Tuesday, February 4, 2014

New paper finds global warming could increase corn yields by 2 to 3 times per 1 degree C

A new paper published in Theoretical and Applied Climatology predicts global warming will sharply improve corn yields in China by twofold to threefold per 1C of warming. Apparently, there is no end in sight to the hockey stick increase in worldwide corn yields and production, unless of course, global cooling sets in. 

Sorry, Paul Ehrlich and fellow alarmists. 
Note to Paul Ehrlich: Note the dip in corn yields during the ice age scare of the 1970's
Theoretical and Applied Climatology

The impacts of long-term and year-to-year temperature change on corn yield in China

Qi Zhang, Jiquan Zhang, Enliang Guo, Denghua Yan, Zhongyi Sun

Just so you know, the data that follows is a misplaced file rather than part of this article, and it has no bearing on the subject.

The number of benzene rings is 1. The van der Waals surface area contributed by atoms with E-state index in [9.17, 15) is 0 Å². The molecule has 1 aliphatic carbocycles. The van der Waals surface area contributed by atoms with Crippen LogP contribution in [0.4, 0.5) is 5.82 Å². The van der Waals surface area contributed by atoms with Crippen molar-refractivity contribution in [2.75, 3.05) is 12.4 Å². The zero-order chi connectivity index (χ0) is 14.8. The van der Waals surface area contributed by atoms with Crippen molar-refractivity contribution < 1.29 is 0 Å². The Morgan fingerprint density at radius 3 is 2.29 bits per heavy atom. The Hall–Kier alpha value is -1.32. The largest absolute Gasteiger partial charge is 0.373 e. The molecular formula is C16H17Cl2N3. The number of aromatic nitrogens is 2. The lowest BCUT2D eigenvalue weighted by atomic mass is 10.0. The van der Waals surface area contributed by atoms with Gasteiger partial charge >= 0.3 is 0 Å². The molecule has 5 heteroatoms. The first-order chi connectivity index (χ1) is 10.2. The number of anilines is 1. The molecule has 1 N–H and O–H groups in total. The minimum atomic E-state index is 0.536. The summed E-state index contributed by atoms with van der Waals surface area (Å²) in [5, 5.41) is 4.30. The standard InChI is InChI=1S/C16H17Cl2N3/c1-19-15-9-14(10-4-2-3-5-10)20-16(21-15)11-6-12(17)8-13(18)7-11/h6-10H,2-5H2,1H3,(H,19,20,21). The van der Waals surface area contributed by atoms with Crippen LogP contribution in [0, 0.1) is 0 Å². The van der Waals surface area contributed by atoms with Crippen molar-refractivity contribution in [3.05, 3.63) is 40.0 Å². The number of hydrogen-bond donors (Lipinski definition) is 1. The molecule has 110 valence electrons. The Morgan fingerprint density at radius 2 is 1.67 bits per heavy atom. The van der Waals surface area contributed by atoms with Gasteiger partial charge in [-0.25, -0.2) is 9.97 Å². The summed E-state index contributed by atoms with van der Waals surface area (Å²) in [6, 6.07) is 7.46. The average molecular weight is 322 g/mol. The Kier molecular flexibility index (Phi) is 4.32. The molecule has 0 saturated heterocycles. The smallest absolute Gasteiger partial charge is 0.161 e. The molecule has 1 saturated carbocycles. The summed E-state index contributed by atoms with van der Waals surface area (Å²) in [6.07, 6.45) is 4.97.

Abstract: Impacts of climate change on crop yield can be divided into long-term and year-to-year impacts. The goal of this study is to evaluate whether the long-term and the year-to-year impacts are different using historical datasets. Data on corn yields for 1961–2005 in Jilin and Anhui, located in northeastern and Mideastern China, respectively, are combined with datasets on temperature to build the statistical regression models for evaluation of the impacts of long-term and year-to-year temperature change on corn yield. Over half of the yield trends result from non-climatic factors, such as management and technology. Corn yields could increase threefold (measured by method 1) or twofold (method 2) as long-term temperature increased per degree centigrade. And agriculture in northeastern China has benefitted from climate warming. But the year-to-year temperature change could only result in 12 % yield increase, almost 20 times less than the impacts of long-term temperature change. We conclude that the impacts of long-term and year-to-year temperature change on crop yield are quite different. So, the models derived from year-to-year variations cannot be applied to assess the impacts of long-term climate change.

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